Annona squamosa tree with edible fruit

Two Cerrado plants you can find in the Rainforest Biome

Annona squamosa

A small tree, native to the tropical Americas and West Indies, but grown throughout the tropics and warm subtropics for its delicious fruit, known as sugar-apples. The leaves are used in India, Thailand, and tropical America as a traditional treatment for dysentery and urinary-tract infections, and in Mexico they are rubbed on floors and placed in chicken coops to repel lice. This widespread use drew the attention of researchers, who discovered that the young leaves may be useful in the treatment of diabetes.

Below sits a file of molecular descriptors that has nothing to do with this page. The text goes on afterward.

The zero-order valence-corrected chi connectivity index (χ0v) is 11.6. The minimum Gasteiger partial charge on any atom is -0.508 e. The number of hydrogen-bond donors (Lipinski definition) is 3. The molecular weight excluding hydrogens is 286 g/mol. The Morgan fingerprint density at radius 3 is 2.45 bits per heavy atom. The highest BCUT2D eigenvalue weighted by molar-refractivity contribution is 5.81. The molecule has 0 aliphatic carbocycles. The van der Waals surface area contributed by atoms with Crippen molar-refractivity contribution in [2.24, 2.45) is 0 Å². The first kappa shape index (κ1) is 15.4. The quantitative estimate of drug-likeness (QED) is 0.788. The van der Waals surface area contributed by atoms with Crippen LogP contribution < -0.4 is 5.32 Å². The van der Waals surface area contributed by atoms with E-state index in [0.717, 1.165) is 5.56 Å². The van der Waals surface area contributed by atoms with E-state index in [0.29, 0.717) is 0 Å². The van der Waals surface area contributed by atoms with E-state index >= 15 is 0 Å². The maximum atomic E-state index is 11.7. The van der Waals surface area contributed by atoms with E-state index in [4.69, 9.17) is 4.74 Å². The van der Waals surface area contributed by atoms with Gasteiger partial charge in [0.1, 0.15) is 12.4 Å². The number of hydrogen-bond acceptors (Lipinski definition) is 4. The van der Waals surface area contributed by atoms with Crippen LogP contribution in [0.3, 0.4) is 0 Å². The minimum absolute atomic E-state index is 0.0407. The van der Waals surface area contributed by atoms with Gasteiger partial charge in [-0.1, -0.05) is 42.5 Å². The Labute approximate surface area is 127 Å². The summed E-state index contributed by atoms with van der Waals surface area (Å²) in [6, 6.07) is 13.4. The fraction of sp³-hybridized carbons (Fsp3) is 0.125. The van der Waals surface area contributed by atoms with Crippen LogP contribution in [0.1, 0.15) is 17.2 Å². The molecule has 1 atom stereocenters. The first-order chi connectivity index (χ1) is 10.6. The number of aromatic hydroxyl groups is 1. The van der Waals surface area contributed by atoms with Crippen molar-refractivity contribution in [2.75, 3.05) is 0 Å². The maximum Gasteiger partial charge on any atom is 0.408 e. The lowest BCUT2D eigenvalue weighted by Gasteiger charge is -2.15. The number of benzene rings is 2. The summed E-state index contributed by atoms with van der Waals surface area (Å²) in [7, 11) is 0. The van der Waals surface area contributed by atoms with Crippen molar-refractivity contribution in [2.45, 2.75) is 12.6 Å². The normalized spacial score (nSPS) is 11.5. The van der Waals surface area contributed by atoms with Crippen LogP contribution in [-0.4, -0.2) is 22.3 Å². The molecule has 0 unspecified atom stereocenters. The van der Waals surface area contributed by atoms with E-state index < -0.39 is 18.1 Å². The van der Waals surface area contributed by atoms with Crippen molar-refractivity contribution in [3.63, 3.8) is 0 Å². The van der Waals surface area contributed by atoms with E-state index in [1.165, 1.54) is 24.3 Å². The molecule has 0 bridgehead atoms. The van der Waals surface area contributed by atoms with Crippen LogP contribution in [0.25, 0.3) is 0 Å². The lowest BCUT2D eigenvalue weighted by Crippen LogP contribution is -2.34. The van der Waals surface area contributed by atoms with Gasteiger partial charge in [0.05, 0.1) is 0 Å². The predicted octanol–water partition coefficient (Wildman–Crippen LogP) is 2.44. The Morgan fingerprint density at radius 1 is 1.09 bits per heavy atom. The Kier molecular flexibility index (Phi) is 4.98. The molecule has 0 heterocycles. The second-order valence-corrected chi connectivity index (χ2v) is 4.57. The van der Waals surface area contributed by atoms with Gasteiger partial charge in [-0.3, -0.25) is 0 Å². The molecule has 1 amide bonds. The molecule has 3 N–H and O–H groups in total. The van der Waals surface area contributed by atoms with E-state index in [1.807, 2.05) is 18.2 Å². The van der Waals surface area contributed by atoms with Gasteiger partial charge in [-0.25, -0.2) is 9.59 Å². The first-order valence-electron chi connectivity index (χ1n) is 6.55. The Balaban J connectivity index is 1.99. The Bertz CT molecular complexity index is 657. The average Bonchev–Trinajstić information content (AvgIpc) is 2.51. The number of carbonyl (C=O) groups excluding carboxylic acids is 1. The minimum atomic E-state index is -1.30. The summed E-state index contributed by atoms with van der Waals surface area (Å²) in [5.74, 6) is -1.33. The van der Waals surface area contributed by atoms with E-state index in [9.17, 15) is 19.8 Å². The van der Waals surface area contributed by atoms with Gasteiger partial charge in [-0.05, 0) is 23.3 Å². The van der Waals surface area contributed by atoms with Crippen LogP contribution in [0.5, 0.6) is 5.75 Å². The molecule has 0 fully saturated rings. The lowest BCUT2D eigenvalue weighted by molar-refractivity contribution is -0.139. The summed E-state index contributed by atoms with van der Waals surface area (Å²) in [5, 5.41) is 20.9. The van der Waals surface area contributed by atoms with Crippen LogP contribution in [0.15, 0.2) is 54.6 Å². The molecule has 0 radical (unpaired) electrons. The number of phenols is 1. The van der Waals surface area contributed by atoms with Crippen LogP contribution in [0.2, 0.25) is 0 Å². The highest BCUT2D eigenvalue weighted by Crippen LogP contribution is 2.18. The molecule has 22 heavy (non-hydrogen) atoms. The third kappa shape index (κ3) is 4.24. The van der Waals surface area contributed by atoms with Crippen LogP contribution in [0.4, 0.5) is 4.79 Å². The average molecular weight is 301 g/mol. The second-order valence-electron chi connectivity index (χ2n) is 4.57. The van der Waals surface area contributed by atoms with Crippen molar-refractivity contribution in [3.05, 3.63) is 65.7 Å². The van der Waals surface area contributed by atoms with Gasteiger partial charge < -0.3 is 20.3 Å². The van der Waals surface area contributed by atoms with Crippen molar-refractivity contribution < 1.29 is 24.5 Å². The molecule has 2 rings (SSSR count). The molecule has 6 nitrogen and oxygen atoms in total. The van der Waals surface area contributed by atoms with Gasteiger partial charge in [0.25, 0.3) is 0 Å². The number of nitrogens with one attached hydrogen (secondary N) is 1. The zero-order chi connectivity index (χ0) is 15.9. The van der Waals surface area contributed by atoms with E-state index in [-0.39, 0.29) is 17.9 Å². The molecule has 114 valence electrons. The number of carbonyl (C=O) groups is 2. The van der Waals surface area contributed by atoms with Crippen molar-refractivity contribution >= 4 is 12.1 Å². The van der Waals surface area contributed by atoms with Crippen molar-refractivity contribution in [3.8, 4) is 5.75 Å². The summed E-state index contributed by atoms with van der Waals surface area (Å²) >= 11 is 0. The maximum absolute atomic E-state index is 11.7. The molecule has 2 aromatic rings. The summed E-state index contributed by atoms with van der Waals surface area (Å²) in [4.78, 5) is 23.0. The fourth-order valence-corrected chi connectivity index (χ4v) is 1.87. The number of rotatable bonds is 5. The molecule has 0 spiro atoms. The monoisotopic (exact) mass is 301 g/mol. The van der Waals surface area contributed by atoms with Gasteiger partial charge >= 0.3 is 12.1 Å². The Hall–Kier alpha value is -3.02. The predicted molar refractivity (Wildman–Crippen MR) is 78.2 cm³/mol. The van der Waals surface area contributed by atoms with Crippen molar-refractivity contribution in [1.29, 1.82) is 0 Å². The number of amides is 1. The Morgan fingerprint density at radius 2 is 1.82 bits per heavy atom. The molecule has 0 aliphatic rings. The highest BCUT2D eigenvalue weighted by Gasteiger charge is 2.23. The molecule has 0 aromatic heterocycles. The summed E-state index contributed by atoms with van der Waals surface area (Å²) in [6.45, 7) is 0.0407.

Person holding kettle with cup of yerba mate drink on log

Ilex paraguariensis

Ilex paraguariensis

Yerba mate (Ilex paraguariensis) was first cultivated by the indigenous communities in southern Brazil, long before European colonization. The dry leaves and twigs of the tree are used to make a popular beverage known as maté (or as tereré when it is served cold). Maté is traditionally consumed in central and southern regions of South America, but has also become popular in the Druze community in Syria and Lebanon. Maté has now made its way into various energy drinks, and can even be bought as a canned iced tea.

Image credits

Annona squamosa: Muhamad Farihin, Unsplash. Ilex paraguariensis: Ryan Ancill, Unsplash. All other images: Iris Berger.